Q: How soon were you able to directly apply the skills you learned into your professional role, and what knowledge or skills that you learned in the program were most impactful to you?
A: In terms of how soon I applied it to my professional role, I would say each week of the program, anything that I learned in some way was applied. I’ve grown up in real estate, so I have a lot of background and experience in various facets of the industry, but particularly for my role on the planning commission as we got ready to review our upcoming housing element and any specific plan updates we reviewed. I felt that the program gave me a lot of the tools I needed to properly and thoroughly review these proposals and give the most educated responses for the betterment of my city.
Q: Now that you’ve graduated, how has the EMUP program helped further your career?
A: I could say that the EMUP program has furthered my career in a few different ways. First and foremost, and this isn’t something that I mentioned, I believe it helped me get on the American Planners Association board for their California chapter. These two things occurred very similarly in terms of when I was admitted to the program, but I do think it helped my case as a qualified candidate, because I was taking additional time in my schedule to do something to shore up my planning knowledge once again even though my current job is in debt and finance. I could say it translated to that directly, and, as I mentioned previously, from my experience on the Planning Commission in the City of Glendale, the program really shored up any gaps in my planning knowledge so that I can best address anything that comes to our desk or to our board.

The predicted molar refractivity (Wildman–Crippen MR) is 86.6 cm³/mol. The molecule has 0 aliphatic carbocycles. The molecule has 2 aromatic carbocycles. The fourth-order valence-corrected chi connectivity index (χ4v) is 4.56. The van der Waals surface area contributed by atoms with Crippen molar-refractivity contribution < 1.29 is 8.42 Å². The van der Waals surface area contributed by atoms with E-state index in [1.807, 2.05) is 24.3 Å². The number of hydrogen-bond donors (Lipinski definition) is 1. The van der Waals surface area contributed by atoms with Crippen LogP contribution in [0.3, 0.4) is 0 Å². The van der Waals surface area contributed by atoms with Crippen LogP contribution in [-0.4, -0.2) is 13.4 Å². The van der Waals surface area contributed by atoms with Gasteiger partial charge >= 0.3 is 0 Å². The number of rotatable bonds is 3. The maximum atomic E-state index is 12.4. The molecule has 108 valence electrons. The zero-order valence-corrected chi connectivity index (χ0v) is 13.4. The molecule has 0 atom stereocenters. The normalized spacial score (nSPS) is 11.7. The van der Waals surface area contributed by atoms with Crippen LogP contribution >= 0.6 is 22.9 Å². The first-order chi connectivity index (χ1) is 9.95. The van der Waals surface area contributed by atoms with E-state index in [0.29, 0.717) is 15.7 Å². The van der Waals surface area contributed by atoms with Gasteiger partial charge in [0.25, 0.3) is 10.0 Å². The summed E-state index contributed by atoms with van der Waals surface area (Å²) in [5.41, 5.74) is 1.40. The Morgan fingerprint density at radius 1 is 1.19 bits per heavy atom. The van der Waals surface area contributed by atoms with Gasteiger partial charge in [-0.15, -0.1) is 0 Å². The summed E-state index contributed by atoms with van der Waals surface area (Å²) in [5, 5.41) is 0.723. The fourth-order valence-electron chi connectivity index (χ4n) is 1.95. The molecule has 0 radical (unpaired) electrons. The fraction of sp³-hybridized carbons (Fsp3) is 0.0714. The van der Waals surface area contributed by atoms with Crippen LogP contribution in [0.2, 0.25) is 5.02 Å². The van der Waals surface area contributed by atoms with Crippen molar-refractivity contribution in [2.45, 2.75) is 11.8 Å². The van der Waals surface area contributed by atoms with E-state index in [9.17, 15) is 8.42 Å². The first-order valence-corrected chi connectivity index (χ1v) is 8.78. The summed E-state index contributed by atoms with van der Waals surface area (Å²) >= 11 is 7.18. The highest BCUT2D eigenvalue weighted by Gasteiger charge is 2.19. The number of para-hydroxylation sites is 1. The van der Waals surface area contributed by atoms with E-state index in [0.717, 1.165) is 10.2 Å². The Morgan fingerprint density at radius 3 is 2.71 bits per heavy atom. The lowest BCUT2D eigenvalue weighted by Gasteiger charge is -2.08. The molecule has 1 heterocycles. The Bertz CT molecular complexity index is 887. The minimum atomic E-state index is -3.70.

Q: Would you recommend the EMUP degree to a prospective student? What advice would you give them?
A: I would definitely recommend the EMUP program to any prospective student especially if they’re in the field of planning or even if they’re in the finance field, but are looking to go into development or some broader field of real estate where you need to understand multiple different disciplines. In terms of the advice I would give them, just be ready to have a busy schedule for about a year and a half. It’s definitely worth the time and effort that goes into it, and I think you’ll come out with a great appreciation not only of real estate as a whole, but the planning field specifically and, most importantly, the Trojan family and the Trojan network and how that can assist your career moving forward.